Skulduggery Pleasant Library Binding – Apr 3 2007
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From School Library Journal
Grade 5–8—When 12-year-old Stephanie's eccentric Uncle Gordon dies, a mysterious man bundled in an overcoat, scarf, sunglasses, and a hat shows up at both the funeral and the reading of the will. This man, as it turns out, is Skulduggery Pleasant, a walking, talking skeleton who rescues Stephanie when she is attacked while alone in the house that she has just inherited. It seems that a particularly evil person named Serpine is trying to obtain a scepter that will allow him to rule the world. Stephanie is swept into a world of magic, secrets, power, and intrigue as she and Skulduggery try to keep one step ahead of Serpine and various other nefarious folk. Deadly hand-to-hand combat, nasty villains, magical derring-do, and traitorous allies will keep readers turning the pages, but it is the dynamic duo of Stephanie and Skulduggery who provide the real magic. The girl eagerly jumps into this new, dangerous, action-packed life, but she isn't sure that she has the guts or the power to pull it off. Skulduggery Pleasant lives up to his name, performing amazing feats with such self-effacing drollness that readers will wish they had a similar skeletal friend. Give this one to fans of Eoin Colfer's "Artemis Fowl" books (Hyperion) or to anyone who likes a dash of violence and danger served up with the magic.—Eva Mitnick, Los Angeles Public Library
Copyright © Reed Business Information, a division of Reed Elsevier Inc. All rights reserved. --This text refers to the Hardcover edition.
Twelve-year-old Stephanie Edgley inherits her uncle Gordon's estate and is promptly attacked on her first solo visit to the property. A mysterious skeleton-detective, Skulduggery Pleasant, comes to her rescue, explaining that he thinks Gordon was murdered and that she may be next. The two join forces and set off to solve the crime in a series of magical adventures that take them into a world filled with ancient evil creatures, including Nefarian Serpine, who seeks the Scepter of the Ancients and the infinite power it will bring him. Landy, whose previous writing credits include horror screenplays, keeps the action brisk, his characters slightly macabre, and uses humor to take the edge off the violence. The story line is intricate (with numerous plot twists and switches in allegiance), and although her actions seem better suited to a somewhat older girl, Stephanie is a well-developed main character. The level of violence may disturb younger readers, however. This is recommended for larger collections where demand for horror/fantasy is high. Kay Weisman
Copyright © American Library Association. All rights reserved --This text refers to the Hardcover edition.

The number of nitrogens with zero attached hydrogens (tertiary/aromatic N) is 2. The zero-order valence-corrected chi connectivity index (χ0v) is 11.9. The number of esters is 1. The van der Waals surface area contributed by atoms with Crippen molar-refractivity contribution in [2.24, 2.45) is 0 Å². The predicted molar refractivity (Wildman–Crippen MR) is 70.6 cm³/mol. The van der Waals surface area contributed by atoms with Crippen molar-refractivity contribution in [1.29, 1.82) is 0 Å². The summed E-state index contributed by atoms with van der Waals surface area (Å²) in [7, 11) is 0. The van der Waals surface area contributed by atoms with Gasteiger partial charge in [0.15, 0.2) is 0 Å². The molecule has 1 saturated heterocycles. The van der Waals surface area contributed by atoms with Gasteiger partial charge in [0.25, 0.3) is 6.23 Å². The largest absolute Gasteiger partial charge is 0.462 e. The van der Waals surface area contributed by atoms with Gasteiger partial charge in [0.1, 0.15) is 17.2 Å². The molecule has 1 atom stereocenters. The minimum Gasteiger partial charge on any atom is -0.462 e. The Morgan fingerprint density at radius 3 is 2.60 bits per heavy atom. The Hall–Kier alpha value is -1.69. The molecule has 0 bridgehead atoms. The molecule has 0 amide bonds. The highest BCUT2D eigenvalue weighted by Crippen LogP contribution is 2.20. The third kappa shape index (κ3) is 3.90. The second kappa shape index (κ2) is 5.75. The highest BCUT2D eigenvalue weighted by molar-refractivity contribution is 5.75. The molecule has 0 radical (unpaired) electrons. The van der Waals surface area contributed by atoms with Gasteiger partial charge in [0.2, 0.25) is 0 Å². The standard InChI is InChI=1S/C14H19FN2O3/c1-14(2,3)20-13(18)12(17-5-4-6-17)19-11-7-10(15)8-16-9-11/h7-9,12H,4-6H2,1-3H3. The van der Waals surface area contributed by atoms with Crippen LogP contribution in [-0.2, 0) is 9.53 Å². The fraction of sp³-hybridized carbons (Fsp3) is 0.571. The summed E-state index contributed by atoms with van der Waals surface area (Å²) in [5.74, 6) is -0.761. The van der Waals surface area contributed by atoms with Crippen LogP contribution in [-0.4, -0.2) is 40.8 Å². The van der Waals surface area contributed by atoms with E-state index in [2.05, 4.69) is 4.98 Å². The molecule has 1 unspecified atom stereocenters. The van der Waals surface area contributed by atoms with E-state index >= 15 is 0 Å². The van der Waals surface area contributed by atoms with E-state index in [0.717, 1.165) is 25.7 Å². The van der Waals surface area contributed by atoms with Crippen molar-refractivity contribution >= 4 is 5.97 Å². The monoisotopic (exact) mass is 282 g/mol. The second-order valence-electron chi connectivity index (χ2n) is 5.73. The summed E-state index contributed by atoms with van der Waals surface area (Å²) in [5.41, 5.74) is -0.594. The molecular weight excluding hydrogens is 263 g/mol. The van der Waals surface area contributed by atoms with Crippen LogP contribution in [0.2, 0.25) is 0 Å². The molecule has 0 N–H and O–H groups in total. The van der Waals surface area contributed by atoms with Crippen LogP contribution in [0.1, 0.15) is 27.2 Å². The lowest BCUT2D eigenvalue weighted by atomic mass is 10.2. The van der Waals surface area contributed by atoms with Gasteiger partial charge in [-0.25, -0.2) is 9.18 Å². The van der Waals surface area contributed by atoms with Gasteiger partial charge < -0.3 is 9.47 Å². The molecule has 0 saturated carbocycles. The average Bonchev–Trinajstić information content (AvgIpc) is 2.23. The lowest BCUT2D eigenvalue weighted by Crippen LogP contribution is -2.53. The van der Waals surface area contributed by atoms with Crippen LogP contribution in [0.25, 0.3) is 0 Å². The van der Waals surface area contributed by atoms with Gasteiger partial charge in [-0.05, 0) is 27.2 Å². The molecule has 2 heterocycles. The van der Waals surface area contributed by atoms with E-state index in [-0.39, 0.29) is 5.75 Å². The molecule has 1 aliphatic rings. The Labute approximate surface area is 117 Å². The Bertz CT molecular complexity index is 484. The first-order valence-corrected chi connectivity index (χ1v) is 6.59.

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Top Customer Reviews
The next time they were in the same room was for the reading of Gordon's will. The one where he left most of his things to his twelve-year-old niece. Much to the dismay of Stephanie's aunt and uncle, who got a boat (Uncle Fergus gets seasick), a car ("We already have a car!"), and a brooch ("It doesn't even have any jewels on it."). Stephanie's parents, incidentally, got the villa in France. Skulduggery Pleasant received the strangest gift of all, which is some very cryptic advice. With which he was completely content. This was not to be the last encounter between Stephanie and Skulduggery.
Having spent most of a day exploring part of Stephanie's new house, she and her mother get in the car to go home and find that the car won't start.Read more ›
I really enjoy the hard-boiled detective (heh heh heh) take on the mystery.
a) Let's get a precocious young protagonist, kind of like a female Artemis Fowl.
b) Let's set it up so that the magic world exists alongside the real world, but no one in the real world knows about the magic world - like in harry potter, and the Percy Jackson series.
c) Let's set the young female character up with a smart talking magical guide/role model, like Bartimaeus from the Jonathan Stroud trilogy.
d) let's set up the back-story so that there already was one big magical war, and that ripples of that war reach down to the present day, and the battle-lines from that war are still drawn (like harry potter, percy jackson, the dark is rising series, etc etc).
Anyway - this book has all these elements but I really didn't feel like there was anything new here, or any enthusiasm with the writing. And somewhere I came across someone saying that Skulduggery was as fun and wise-talking a character as Bartimaeus. That's not true in the slightest - Stroud's Bartimaeus is a billion times more fun and interesting than Skulduggery.
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